SALEM — A state investigation into alleged abuses at the North Shore’s only domestic violence shelter found that the Salem facility lacked a clear, written policy for dealing with residents who violated rules and guidelines, and that, in turn, left the organization unable to deal with a series of problems that emerged last year.
That was one of the conclusions of a Department of Children and Families investigation into the shelter run by Healing Abuse Working for Change, or HAWC, a Salem-based nonprofit. The 11-page DCF report was provided to The Salem News yesterday in response to a request last month under the state’s public records law.
The six-bed shelter stopped accepting new residents last spring and has been empty since October, after lawyers representing residents of the shelter wrote a letter alleging a “climate of abuse” at the facility.
The DCF report lays much of the blame on residents who had stayed well beyond the shelter’s typical 12 weeks and who were unwilling to accept placements in longer-term housing or who violated safety rules. Overall, the report concluded, “HAWC was diligent in maintaining good relationships with guests” and “the complaints were not typical.”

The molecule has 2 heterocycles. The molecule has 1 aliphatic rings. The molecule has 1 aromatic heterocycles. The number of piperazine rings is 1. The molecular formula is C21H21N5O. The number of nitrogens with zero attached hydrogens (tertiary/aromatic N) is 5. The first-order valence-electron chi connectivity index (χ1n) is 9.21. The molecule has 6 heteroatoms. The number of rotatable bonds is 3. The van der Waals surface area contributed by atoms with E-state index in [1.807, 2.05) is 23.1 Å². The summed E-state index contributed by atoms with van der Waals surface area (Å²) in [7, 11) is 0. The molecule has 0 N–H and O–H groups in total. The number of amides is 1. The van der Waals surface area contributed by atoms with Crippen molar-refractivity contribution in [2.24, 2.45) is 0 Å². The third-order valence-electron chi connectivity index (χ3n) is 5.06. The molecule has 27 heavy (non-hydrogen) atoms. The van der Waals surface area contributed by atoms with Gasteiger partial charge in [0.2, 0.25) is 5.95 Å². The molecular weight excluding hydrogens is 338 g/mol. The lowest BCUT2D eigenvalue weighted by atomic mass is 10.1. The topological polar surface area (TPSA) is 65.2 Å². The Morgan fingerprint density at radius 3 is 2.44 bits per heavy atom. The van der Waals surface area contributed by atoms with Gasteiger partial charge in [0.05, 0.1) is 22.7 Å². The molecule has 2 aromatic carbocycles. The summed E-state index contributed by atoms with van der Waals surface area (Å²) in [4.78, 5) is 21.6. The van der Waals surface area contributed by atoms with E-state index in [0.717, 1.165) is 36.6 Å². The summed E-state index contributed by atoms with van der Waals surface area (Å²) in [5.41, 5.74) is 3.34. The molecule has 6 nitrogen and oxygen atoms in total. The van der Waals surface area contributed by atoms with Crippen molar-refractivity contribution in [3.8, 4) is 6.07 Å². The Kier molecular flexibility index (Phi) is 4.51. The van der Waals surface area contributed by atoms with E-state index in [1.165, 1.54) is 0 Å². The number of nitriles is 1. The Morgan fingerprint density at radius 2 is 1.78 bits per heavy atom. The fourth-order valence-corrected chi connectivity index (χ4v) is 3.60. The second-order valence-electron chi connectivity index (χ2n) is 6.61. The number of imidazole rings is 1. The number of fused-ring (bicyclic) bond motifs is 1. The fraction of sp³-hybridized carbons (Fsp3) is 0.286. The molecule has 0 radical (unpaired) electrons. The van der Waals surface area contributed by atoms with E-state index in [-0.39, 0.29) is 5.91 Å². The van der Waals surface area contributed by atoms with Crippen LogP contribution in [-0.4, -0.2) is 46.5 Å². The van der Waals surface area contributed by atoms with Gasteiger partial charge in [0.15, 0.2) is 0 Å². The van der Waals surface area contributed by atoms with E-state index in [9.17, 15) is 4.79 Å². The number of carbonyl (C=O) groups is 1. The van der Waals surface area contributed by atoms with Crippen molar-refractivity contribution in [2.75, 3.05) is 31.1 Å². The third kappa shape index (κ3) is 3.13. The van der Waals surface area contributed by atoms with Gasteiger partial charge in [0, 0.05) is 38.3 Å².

The report called on HAWC to take three steps, including developing a “quality improvement plan” with the DCF’s domestic violence unit; training employees in the state’s mandated child abuse or neglect reporting requirements; and “debriefing” staff, “to address the past stressful environment and to foster development of a stable and healthy program.”
The agency has also been working with DCF to develop new written policies regarding discharging residents from the program.
HAWC Executive Director Candace Waldron indicated in an interview yesterday that the shelter could reopen as early as this week.
The report found the most serious allegations, including humiliating or retaliatory treatment of residents, to be unsupported, while noting that the environment in the shelter had deteriorated to the point that closing the shelter to new residents was a “sound administrative decision.”